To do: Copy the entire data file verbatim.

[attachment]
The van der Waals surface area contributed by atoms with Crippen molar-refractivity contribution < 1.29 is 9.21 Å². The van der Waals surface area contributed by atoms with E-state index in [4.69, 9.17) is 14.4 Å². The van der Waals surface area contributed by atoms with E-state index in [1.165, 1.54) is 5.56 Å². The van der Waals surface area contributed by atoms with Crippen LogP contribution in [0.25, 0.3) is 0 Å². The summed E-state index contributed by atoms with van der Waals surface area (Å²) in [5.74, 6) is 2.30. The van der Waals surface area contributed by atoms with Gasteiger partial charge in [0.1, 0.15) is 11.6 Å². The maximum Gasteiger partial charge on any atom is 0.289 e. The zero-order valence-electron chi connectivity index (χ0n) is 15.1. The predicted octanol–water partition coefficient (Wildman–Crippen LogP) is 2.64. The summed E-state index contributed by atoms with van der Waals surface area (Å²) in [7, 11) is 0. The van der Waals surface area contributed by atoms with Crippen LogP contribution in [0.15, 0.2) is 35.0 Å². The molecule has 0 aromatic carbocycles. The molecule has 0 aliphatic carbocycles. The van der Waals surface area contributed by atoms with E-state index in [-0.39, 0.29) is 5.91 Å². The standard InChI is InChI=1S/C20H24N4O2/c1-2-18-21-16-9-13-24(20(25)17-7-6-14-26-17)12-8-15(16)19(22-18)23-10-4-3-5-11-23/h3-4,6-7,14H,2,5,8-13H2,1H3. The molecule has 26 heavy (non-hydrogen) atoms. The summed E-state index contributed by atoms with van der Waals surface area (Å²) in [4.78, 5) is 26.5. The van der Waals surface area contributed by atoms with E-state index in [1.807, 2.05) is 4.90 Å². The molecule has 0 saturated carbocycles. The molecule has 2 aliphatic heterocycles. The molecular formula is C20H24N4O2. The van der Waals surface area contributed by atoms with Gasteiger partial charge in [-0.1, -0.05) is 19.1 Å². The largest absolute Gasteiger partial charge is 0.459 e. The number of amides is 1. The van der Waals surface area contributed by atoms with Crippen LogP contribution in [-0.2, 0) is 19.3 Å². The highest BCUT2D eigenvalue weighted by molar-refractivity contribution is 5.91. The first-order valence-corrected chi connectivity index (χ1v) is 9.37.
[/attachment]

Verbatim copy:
The van der Waals surface area contributed by atoms with Crippen molar-refractivity contribution < 1.29 is 9.21 Å². The van der Waals surface area contributed by atoms with E-state index in [4.69, 9.17) is 14.4 Å². The van der Waals surface area contributed by atoms with E-state index in [1.165, 1.54) is 5.56 Å². The van der Waals surface area contributed by atoms with Crippen LogP contribution in [0.25, 0.3) is 0 Å². The summed E-state index contributed by atoms with van der Waals surface area (Å²) in [5.74, 6) is 2.30. The van der Waals surface area contributed by atoms with Gasteiger partial charge in [0.1, 0.15) is 11.6 Å². The maximum Gasteiger partial charge on any atom is 0.289 e. The zero-order valence-electron chi connectivity index (χ0n) is 15.1. The predicted octanol–water partition coefficient (Wildman–Crippen LogP) is 2.64. The summed E-state index contributed by atoms with van der Waals surface area (Å²) in [7, 11) is 0. The van der Waals surface area contributed by atoms with Crippen LogP contribution in [0.15, 0.2) is 35.0 Å². The molecule has 0 aromatic carbocycles. The molecule has 0 aliphatic carbocycles. The van der Waals surface area contributed by atoms with E-state index in [-0.39, 0.29) is 5.91 Å². The standard InChI is InChI=1S/C20H24N4O2/c1-2-18-21-16-9-13-24(20(25)17-7-6-14-26-17)12-8-15(16)19(22-18)23-10-4-3-5-11-23/h3-4,6-7,14H,2,5,8-13H2,1H3. The molecule has 26 heavy (non-hydrogen) atoms. The summed E-state index contributed by atoms with van der Waals surface area (Å²) in [4.78, 5) is 26.5. The van der Waals surface area contributed by atoms with E-state index in [1.807, 2.05) is 4.90 Å². The molecule has 0 saturated carbocycles. The molecule has 2 aliphatic heterocycles. The molecular formula is C20H24N4O2. The van der Waals surface area contributed by atoms with Gasteiger partial charge in [-0.1, -0.05) is 19.1 Å². The largest absolute Gasteiger partial charge is 0.459 e. The number of amides is 1. The van der Waals surface area contributed by atoms with Crippen LogP contribution in [-0.2, 0) is 19.3 Å². The highest BCUT2D eigenvalue weighted by molar-refractivity contribution is 5.91. The first-order valence-corrected chi connectivity index (χ1v) is 9.37.